At site C0006, LWD was performed during IODP Expedition 314 (Expedition 314 Scientists 2009b) and coring was performed during Expedition 316 (Expedition 316 Scientists 2009a). At site C0024, LWD and coring were both performed during Expedition 358 (Yamaguchi et al. 2020). According to the site reports, the stratigraphy at these sites is divided into three lithologic units (Fig. 3). The upper unit is a thin slope apron facies. The middle unit is the accreted trench wedge sediment. The shallow part of this unit is composed of sandy coarse sediments, whereas the deeper part is composed of muddy sediments. The lower unit is the accreted USB sediment. Although coring was successful only down to this unit, LWD successfully penetrated the potential décollement at ~ 710 mbsf at site C0006 and at ~ 850 mbsf at site C0024.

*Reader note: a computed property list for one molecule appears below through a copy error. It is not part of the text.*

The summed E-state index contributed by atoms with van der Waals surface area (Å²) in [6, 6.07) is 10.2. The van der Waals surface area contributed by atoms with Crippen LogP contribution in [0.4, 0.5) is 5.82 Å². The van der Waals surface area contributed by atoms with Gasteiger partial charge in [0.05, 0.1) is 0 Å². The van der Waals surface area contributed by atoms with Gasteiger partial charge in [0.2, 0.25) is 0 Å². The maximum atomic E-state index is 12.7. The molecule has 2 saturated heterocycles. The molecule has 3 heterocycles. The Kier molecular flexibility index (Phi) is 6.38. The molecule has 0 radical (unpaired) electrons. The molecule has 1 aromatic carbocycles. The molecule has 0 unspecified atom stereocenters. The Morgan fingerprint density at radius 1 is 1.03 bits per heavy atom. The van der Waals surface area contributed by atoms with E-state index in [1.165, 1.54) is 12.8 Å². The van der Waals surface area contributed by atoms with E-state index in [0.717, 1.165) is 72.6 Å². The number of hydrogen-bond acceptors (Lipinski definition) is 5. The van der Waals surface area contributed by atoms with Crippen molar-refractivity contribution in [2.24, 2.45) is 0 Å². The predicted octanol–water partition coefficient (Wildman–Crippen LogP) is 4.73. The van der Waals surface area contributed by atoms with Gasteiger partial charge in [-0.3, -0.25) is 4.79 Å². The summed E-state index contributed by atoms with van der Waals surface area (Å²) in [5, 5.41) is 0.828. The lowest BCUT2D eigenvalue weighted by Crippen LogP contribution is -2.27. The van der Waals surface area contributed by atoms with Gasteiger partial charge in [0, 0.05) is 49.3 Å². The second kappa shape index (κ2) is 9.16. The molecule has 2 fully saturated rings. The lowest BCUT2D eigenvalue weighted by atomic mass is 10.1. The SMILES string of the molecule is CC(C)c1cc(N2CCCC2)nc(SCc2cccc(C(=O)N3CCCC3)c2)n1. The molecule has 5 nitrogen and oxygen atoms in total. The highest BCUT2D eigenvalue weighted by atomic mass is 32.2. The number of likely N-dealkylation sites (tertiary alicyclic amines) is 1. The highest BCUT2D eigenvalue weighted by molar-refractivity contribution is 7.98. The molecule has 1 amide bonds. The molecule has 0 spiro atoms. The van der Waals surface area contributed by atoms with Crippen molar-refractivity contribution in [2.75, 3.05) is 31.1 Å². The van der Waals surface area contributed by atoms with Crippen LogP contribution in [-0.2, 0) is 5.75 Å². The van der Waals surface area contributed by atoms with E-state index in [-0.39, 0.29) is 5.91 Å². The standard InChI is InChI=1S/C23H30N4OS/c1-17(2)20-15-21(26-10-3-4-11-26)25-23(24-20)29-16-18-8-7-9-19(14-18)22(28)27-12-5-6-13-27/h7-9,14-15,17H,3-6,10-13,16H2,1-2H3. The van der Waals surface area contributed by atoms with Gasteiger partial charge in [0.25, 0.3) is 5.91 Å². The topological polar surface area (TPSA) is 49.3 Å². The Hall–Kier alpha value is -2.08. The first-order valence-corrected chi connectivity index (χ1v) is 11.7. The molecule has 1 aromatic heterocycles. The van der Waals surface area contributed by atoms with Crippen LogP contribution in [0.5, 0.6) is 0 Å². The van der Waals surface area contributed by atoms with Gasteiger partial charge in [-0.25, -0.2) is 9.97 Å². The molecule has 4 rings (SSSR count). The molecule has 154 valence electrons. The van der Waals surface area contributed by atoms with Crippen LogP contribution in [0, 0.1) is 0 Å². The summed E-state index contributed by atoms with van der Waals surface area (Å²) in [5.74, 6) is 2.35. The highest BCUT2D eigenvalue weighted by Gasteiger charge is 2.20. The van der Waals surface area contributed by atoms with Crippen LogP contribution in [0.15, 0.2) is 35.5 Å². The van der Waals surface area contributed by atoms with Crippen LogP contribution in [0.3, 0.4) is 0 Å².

Fig. 3
figure3

Data from the toe sites. a Site C0006, b site C0024, and c a seismic profile around the prism toe after Figure F7 of Tobin et al. (2020). Symbols are the same as in Fig. 2

The observed heat flow at site C0006 is very low (~ 35 mW/m2) (Expedition 316 Scientists 2009a; Harris et al. 2011). However, according to Harris et al. (2011), the heat flow value corrected for the effects of bathymetry and rapid sedimentation was 45 mW/m2. Hence, we used this value to estimate the porosity using the resistivity log data. We set the thermal structure correction factor α to 0.8 at the seafloor, and it was linearly increased to 1.0 at 25 mbsf, where the boundary between Units 1 and 2 is estimated. This was done, because Unit 1 had a rapid sedimentation rate as it accumulated at the slope apron (Expedition 316 Scientists2009a). In contrast, the observed heat flow at site C0024 is high (~ 98 mW/m2) (Yamaguchi et al. 2020). No correction for thermal structure was applied, because the slope apron facies unit at site C0024 is very thin.